That is really my question. There are some pretty hard positions that have been taken here in terms of seizing cars or saying to just move it down the street. Can we get beyond that? To change something, you have to engage. You actually have to listen to other people's points of view. I don't know if it helps to always talk about sex workers in this incredibly negative way. In fact, it's harmful.

    Ms. Hudson has actually put the question out herself. Is it possible in Edmonton to actually have a process? We are doing this in Vancouver now, where residents and business people and the police are sitting down with sex workers. And, yes, the drug question is involved and they're sitting down with drug users. We're beginning to make some really important changes. But you can only do that when people are willing to engage and hear other people's points of view and do it from a point of view that everybody is equal and has a voice, and not that some people are better than others. Maybe that's my bit of moralizing, I don't know.

    I would really like to ask you whether or not you think that is possible here in Edmonton.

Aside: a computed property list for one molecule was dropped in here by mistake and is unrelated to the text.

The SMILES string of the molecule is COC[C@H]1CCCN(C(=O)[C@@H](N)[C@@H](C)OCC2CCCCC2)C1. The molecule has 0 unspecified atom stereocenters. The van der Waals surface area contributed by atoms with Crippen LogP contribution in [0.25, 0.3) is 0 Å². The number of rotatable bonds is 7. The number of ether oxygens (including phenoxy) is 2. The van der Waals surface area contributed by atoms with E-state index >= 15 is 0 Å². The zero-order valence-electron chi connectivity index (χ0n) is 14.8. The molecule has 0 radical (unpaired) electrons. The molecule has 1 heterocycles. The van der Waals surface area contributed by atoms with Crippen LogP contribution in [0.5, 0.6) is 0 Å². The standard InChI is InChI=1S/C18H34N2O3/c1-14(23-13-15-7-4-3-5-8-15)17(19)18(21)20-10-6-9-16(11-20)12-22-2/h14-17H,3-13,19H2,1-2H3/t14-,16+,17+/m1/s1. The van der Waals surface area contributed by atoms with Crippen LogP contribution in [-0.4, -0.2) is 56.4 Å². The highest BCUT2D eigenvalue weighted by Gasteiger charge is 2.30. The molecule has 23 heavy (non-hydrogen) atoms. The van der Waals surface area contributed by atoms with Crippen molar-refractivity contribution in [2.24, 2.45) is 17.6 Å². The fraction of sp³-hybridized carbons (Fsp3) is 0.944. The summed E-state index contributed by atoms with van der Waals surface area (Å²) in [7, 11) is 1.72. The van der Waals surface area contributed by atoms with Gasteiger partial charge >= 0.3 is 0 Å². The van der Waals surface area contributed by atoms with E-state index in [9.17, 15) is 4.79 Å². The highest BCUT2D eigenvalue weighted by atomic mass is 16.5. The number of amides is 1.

Á  +-(1115)  

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    Ms. Shannon Ross Watson: I'd like to answer that.

    When I received the Solicitor General Award for Crime Prevention, it was because of my work on the Safe and Caring Communities Committee. This is a group of people from the community who sit down and talk about the problems. We have former prostitutes. We have people in the church. We have businesses. We have local homeowners. And all we do is sit and try to create this communication.

    It is not the prostitutes so much, it is the drugs. And if there is a war on drugs right now, we're losing it. We are seeing it in our neighbourhood, and that is what concerns us the most. I want to know what value we put on healthy neighbourhoods in our country. If we have 19 unhealthy neighbourhoods now in Edmonton, is that going to make our society better? Does that make us more caring? Does that make the discussion more helpful if we keep having communities damaged?

    A voice: But you're not talking about--

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    The Chair: Excuse me. Shannon, you go first. We have Cristina, Peter, Elizabeth, and then Madelyn.

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    Ms. Shannon Ross Watson: I am one of those caring individuals, and I know that these women do not deserve to be here. If I were queen of the world, I would like to take them off to a tropical island and let them heal and get better, but it's not going to happen, so we have to sit down and we have to create this discussion.

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    Ms. Libby Davies: What if they don't want to go?

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    Ms. Shannon Ross Watson: I know. That's the thing, if they don't want to go....